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Rat steals Frogs' costumes

Just two weeks before the Mummers Parade, someone broke into Froggy Carr's South Philadelphia clubhouse and took about a dozen satin suits.

Police form a barrier in front of the judges' stand as members of Froggy Carr perform during the Mummers Parade in Philadelphia on January 1, 2013. ( DAVID MAIALETTI / Staff Photographer )
Police form a barrier in front of the judges' stand as members of Froggy Carr perform during the Mummers Parade in Philadelphia on January 1, 2013. ( DAVID MAIALETTI / Staff Photographer )Read more

WHO DAT, Who Dat, Who Dat costume thief?

Some toad broke into Froggy Carr's clubhouse in South Philadelphia late Tuesday or early Wednesday and stole about a dozen costumes stored there for the coming Mummers Parade.

"The club was broken into last night and suits were stolen any information to help us catch the thief would be highly appreciated our organization does a lot to help anyone in need for this to happen is a disgrace if you hear of anyone selling frog suits contact the page or the club thanks a lot!!" the club posted on its Facebook page Wednesday.

Froggy Carr officials declined to discuss details with the Daily News yesterday, saying via Facebook message: "there is already enough going on with the parade route being changed we don't wanna make anymore waves."

But one Mummers insider said the burglar broke in through a back door of the clubhouse on 2nd Street between Reed and Dickinson streets.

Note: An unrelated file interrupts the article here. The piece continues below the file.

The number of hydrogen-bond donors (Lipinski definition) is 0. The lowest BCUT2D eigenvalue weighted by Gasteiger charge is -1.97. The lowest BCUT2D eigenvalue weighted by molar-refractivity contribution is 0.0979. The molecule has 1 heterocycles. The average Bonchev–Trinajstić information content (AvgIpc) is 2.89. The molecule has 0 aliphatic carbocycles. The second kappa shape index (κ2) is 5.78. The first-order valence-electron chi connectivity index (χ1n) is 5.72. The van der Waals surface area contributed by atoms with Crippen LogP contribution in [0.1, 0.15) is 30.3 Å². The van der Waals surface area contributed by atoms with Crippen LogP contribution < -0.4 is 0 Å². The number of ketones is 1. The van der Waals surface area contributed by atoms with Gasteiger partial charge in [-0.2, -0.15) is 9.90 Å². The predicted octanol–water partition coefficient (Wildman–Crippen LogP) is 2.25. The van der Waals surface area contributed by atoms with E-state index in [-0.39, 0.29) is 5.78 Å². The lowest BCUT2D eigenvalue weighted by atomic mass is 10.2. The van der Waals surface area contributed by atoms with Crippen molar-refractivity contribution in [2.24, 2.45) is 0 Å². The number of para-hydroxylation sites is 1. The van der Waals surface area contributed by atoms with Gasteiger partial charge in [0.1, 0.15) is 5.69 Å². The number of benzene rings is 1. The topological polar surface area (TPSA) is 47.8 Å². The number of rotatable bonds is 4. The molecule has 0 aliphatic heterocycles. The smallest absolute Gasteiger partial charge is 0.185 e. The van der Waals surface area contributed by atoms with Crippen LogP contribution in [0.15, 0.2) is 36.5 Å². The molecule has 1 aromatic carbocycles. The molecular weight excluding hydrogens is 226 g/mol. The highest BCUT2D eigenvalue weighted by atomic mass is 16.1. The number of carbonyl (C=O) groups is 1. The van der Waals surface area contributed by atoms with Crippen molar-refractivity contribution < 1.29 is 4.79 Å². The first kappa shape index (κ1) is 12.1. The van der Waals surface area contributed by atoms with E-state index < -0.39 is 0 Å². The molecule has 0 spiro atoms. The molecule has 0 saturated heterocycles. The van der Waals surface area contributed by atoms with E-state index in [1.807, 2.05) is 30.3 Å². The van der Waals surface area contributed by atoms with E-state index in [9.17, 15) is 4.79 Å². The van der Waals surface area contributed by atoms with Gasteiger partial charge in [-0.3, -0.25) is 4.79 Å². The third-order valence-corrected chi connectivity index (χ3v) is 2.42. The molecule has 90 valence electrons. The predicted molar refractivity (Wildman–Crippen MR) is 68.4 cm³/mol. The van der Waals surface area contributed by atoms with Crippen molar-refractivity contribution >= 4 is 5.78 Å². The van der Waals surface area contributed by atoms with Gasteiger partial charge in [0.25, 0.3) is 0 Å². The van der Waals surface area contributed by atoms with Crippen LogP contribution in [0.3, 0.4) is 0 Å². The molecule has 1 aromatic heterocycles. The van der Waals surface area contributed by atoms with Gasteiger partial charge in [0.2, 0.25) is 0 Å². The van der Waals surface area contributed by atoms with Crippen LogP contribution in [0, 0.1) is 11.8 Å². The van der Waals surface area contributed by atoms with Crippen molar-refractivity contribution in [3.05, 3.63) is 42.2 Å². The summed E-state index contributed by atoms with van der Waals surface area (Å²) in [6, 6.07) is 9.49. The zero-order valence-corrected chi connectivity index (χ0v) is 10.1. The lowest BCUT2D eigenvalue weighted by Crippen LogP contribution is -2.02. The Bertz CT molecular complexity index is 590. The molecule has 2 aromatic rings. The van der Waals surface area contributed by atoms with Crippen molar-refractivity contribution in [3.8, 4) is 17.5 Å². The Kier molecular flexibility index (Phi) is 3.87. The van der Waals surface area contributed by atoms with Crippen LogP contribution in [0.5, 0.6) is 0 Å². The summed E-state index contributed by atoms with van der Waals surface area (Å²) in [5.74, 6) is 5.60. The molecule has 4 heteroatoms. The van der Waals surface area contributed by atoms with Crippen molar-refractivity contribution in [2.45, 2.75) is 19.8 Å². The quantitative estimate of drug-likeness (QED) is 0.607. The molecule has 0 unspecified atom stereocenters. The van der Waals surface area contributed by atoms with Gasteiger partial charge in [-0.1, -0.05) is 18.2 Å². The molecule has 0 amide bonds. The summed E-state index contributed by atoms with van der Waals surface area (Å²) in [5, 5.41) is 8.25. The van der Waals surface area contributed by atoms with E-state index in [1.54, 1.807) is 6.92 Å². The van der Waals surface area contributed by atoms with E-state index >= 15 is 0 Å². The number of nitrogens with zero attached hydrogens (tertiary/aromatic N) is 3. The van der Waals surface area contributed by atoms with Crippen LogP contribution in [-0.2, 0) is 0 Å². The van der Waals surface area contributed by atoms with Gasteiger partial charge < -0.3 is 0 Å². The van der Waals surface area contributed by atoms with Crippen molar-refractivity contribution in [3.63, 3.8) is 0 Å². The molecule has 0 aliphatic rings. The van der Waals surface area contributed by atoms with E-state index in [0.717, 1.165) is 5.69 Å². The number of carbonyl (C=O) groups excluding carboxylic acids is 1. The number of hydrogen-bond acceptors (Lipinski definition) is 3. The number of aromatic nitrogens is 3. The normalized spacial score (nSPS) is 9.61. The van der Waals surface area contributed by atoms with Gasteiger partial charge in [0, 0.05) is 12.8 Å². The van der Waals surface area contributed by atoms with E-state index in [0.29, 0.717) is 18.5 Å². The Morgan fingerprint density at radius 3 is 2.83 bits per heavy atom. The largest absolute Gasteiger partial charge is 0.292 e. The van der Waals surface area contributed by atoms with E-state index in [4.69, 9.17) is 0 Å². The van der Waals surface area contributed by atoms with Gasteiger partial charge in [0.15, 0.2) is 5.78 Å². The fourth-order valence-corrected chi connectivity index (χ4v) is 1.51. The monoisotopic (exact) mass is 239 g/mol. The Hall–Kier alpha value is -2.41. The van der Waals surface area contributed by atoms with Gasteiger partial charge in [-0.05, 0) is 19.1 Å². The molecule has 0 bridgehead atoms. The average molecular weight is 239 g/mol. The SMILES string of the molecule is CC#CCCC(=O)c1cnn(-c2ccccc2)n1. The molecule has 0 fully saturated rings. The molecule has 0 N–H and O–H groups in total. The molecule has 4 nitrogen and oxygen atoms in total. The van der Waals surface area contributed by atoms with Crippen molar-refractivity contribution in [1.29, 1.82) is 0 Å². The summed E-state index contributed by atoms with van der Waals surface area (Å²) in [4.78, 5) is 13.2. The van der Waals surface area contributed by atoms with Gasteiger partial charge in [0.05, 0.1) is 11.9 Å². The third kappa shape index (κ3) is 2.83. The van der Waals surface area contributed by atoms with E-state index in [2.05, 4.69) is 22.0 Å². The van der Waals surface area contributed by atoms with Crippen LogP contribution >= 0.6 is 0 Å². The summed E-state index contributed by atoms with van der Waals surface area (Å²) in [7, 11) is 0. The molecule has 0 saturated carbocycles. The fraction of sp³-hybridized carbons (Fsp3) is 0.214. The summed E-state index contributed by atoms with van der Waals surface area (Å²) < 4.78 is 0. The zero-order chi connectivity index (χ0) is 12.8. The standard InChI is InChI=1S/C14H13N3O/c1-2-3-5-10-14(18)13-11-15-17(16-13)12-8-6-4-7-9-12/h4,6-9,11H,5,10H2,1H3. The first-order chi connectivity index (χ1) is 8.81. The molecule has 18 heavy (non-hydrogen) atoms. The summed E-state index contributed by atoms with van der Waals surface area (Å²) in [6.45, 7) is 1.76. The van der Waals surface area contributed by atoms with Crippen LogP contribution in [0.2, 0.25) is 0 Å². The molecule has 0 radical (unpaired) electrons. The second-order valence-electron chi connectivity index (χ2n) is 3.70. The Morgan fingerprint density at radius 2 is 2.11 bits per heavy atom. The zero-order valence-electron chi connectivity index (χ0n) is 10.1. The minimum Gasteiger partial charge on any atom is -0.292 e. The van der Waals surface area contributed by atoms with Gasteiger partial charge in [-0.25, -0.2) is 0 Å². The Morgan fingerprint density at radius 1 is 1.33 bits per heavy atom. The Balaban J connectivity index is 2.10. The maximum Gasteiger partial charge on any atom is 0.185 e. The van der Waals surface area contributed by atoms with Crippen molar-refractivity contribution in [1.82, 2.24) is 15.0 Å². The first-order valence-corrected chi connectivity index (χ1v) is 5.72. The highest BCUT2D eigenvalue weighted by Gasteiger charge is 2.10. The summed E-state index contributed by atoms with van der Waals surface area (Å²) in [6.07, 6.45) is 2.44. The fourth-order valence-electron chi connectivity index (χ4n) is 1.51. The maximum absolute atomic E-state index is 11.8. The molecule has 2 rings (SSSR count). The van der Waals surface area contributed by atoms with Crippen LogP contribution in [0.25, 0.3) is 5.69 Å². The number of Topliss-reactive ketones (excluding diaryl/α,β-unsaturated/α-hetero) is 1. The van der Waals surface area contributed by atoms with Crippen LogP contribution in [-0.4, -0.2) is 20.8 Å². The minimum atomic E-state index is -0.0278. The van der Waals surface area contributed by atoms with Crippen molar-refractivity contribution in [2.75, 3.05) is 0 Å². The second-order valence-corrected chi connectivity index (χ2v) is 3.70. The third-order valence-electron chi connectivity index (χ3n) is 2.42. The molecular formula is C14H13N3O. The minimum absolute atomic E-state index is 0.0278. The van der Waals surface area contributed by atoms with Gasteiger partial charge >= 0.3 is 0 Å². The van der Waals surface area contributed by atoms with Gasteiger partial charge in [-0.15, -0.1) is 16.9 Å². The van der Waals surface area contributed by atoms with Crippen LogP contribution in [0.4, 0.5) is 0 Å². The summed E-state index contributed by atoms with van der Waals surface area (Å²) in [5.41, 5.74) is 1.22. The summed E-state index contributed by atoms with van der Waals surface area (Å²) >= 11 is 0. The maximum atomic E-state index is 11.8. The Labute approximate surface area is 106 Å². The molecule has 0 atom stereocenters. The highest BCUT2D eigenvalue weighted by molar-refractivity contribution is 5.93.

The thug then busted a lock on the basement door to filch some costumes stored there, stole "some kitchen stuff" and rifled through a cash box at the bar, he said.

The thief got no cash, though, because club members leave the box empty after-hours, he said.

Cutting the competition off at the knees likely wasn't the thief's motivation. Froggy Carr is a wench brigade notorious as carousers who rarely win.

"It's definitely party first, compete second," said Ed Barkowitz, a Daily News sports writer who has marched with Froggy Carr nearly 20 years.

Leo Dignam, parade director and deputy commissioner of the city's Parks and Recreation Department, agreed: "There's no use for those costumes other than to be in the parade, so it's senseless really. The wench brigades are out there for fun. They're not cutthroat competitors. They're the most fun-loving Mummers. For these guys, it's a way for them to celebrate their tradition and the new year. There's no reason to steal their costume. It's very sad."

Dignam noted that about 800 to 900 Froggy Carr marchers are expected to participate in the 2015 parade. So the loss of a dozen suits will barely dent the dancing army.

Further, Charlie McKenna, president of the Wench Brigade Association, said he expects some seamstresses will come to the Frogs' rescue with replacement costumes. Club members will wear flouncy red-and-white satin suits as they strut to the theme "The Running of the Bull Frogs."

Still, fixing doors the burglar broke could be expensive, McKenna said. And stealing costumes two weeks before the big parade? That's just slimy, he added.

"They're a generous club," McKenna said. "If people were struggling and came to them, they'd help them out. The people who did this, they're scumbags, dirtbags. If you need help, ask for it."

A longtime member vowed: "We'll find out who did it. We'll get 'em."

This isn't the first last-minute emergency to afflict a Mummers club.

In December 2012, fire destroyed a building at 2nd and Wharton streets where the celebrated Fralinger String Band stored its equipment. In October 2007, a vandal set fire to the Greater Kensington String Band's riverfront warehouse off State Road near Longshore Avenue, destroying all the band's backdrops and props.

And during the 1995 parade, Froggy Carr suffered dual disasters: Police confiscated their beer truck and arrested Captain Mike "Tooth" Renzi as he defended the lager from the law. In protest, the Frogs blocked Market Street and brought the parade to a standstill until police released Renzi.